Uber's road to self-driving cars is looking rocky. New internal documents show the ride-hailing service saw an increase in the number of miles autonomous cars were driving, but rider experience had slower progress, according to Recode.

Rider experience is defined as the combination of how smoothly the vehicle operates and how many times the driver has to take control. For the week ending March 8, Uber's autonomous cars drove an average of close to 0.8 miles before a safety driver had to take over. These takeovers can include "critical" interventions, when the driver must avoid injury, or "bad experiences," like hard breaks or jerky movements.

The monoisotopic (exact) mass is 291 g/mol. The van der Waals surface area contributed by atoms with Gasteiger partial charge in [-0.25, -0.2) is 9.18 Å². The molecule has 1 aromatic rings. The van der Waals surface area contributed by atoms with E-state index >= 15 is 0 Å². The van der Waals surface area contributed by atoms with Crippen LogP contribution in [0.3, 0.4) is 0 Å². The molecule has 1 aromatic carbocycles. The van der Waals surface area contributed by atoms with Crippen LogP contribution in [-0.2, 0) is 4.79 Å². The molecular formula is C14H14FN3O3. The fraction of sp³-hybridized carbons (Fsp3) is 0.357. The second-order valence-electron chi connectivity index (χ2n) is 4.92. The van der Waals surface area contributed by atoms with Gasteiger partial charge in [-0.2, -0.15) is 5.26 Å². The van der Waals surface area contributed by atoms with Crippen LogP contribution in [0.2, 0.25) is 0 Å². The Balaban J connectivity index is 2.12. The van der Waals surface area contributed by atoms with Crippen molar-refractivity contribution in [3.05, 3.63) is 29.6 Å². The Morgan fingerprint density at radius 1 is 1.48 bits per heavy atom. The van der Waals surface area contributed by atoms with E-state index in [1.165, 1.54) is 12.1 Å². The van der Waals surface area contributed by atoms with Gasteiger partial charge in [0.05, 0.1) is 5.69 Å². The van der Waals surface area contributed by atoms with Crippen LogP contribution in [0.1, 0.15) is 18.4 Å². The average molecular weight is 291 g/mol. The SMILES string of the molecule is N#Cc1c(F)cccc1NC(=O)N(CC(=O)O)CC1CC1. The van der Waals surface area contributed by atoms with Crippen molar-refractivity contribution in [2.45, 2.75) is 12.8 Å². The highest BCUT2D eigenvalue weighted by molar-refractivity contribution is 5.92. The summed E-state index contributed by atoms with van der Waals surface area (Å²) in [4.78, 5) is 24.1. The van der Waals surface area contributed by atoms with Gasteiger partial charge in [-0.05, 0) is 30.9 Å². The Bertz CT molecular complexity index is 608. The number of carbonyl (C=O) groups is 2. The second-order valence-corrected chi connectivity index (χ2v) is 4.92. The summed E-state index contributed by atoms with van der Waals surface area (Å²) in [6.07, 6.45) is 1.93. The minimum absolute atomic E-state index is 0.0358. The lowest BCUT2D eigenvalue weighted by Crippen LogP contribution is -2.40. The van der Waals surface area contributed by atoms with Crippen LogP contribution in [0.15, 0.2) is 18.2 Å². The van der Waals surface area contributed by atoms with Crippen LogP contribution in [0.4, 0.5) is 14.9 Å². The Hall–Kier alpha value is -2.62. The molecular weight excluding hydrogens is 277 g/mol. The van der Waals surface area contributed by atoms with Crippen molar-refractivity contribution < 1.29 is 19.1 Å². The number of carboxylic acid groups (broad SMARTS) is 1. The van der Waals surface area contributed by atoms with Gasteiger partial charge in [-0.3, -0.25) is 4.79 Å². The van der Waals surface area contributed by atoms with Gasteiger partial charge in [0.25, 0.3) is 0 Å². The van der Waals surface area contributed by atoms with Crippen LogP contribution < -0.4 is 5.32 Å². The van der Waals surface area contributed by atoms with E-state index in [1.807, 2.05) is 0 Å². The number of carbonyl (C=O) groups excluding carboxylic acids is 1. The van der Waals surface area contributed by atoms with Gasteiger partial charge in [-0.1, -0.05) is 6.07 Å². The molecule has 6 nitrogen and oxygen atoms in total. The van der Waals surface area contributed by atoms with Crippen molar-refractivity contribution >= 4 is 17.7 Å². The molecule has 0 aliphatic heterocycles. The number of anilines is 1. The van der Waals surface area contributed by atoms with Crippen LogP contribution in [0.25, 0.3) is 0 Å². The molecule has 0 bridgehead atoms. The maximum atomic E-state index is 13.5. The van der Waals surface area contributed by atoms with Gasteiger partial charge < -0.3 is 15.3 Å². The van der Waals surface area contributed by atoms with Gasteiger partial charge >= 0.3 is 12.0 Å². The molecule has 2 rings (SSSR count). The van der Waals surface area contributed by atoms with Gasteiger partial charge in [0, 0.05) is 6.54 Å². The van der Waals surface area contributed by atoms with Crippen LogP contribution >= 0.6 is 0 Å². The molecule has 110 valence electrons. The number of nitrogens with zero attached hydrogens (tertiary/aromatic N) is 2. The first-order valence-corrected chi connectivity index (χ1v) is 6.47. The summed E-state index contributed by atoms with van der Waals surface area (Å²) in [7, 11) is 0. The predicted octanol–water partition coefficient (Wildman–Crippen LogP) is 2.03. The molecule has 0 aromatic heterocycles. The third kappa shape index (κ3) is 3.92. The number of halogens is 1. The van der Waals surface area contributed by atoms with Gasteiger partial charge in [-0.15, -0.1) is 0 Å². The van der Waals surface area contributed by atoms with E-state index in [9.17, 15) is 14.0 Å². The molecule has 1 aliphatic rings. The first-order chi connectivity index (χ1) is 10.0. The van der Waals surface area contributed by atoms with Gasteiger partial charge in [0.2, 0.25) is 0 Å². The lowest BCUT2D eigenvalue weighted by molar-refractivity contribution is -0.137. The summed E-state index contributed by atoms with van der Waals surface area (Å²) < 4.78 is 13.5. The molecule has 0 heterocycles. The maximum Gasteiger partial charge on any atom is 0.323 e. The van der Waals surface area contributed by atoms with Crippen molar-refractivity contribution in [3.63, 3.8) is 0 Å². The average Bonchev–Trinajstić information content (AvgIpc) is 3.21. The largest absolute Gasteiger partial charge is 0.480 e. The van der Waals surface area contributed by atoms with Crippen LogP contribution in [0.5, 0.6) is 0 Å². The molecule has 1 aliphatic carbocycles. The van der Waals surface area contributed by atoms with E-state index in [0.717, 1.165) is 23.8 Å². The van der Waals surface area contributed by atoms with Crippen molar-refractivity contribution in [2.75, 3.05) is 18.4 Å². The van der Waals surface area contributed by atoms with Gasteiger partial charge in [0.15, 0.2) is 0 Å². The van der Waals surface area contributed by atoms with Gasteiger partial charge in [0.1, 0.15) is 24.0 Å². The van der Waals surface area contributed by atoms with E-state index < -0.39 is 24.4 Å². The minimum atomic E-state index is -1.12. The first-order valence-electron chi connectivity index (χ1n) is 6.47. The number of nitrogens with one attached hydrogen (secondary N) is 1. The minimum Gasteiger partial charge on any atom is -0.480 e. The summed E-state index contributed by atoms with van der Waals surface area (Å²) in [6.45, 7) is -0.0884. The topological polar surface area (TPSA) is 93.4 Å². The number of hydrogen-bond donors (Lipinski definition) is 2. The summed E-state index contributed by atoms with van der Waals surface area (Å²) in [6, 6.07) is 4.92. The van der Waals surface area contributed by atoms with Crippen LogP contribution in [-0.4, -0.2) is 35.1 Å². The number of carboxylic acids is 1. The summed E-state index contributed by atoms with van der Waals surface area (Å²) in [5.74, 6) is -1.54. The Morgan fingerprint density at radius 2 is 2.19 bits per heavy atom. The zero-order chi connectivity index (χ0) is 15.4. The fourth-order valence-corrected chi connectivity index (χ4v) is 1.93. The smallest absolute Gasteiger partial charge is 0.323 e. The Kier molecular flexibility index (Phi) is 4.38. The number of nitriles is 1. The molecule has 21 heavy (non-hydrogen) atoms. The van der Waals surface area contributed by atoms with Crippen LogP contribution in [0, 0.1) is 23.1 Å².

That week, Uber had 43 active autonomous cars, which drove 20,354 miles. Despite these statistics, it still lags behind Waymo, Alphabet's self-driving car company. It doesn't help that Uber is also in the thick of a lawsuit with its competition.

In February, Waymo sued Uber and claimed its former employee Anthony Levandowski downloaded 14,000 confidential files before leaving the company and launching the self-driving truck startup Otto. Uber acquired Otto last August and made Levandowski the point person for autonomous efforts.

"I would be very surprised if there wasn't a full criminal investigation behind this," Chris Swecker, a former assistant FBI director and now an attorney specializing in corporate espionage and cybercrime, told Wired Magazine in February.